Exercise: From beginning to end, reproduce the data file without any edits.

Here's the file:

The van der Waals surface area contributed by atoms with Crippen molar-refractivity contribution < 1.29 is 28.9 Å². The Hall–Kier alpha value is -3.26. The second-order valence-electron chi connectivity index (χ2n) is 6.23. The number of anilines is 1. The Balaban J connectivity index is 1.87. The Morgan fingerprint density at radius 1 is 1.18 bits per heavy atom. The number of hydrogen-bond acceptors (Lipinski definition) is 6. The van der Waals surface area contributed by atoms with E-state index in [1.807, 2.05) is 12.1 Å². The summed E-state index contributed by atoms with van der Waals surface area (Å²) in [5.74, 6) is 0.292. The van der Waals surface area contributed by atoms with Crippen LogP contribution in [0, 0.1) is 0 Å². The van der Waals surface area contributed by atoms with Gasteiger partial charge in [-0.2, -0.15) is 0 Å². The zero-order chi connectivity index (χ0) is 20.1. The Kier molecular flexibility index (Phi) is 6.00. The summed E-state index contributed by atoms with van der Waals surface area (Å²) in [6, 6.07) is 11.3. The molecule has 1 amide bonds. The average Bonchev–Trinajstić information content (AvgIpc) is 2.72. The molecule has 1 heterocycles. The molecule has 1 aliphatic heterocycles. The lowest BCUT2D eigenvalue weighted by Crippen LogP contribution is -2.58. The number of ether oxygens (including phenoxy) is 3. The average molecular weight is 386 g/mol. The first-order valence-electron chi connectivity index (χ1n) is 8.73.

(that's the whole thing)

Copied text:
The van der Waals surface area contributed by atoms with Crippen molar-refractivity contribution < 1.29 is 28.9 Å². The Hall–Kier alpha value is -3.26. The second-order valence-electron chi connectivity index (χ2n) is 6.23. The number of anilines is 1. The Balaban J connectivity index is 1.87. The Morgan fingerprint density at radius 1 is 1.18 bits per heavy atom. The number of hydrogen-bond acceptors (Lipinski definition) is 6. The van der Waals surface area contributed by atoms with E-state index in [1.807, 2.05) is 12.1 Å². The summed E-state index contributed by atoms with van der Waals surface area (Å²) in [5.74, 6) is 0.292. The van der Waals surface area contributed by atoms with Crippen LogP contribution in [0, 0.1) is 0 Å². The van der Waals surface area contributed by atoms with Gasteiger partial charge in [-0.2, -0.15) is 0 Å². The zero-order chi connectivity index (χ0) is 20.1. The Kier molecular flexibility index (Phi) is 6.00. The summed E-state index contributed by atoms with van der Waals surface area (Å²) in [6, 6.07) is 11.3. The molecule has 1 amide bonds. The average Bonchev–Trinajstić information content (AvgIpc) is 2.72. The molecule has 1 heterocycles. The molecule has 1 aliphatic heterocycles. The lowest BCUT2D eigenvalue weighted by Crippen LogP contribution is -2.58. The number of ether oxygens (including phenoxy) is 3. The average molecular weight is 386 g/mol. The first-order valence-electron chi connectivity index (χ1n) is 8.73.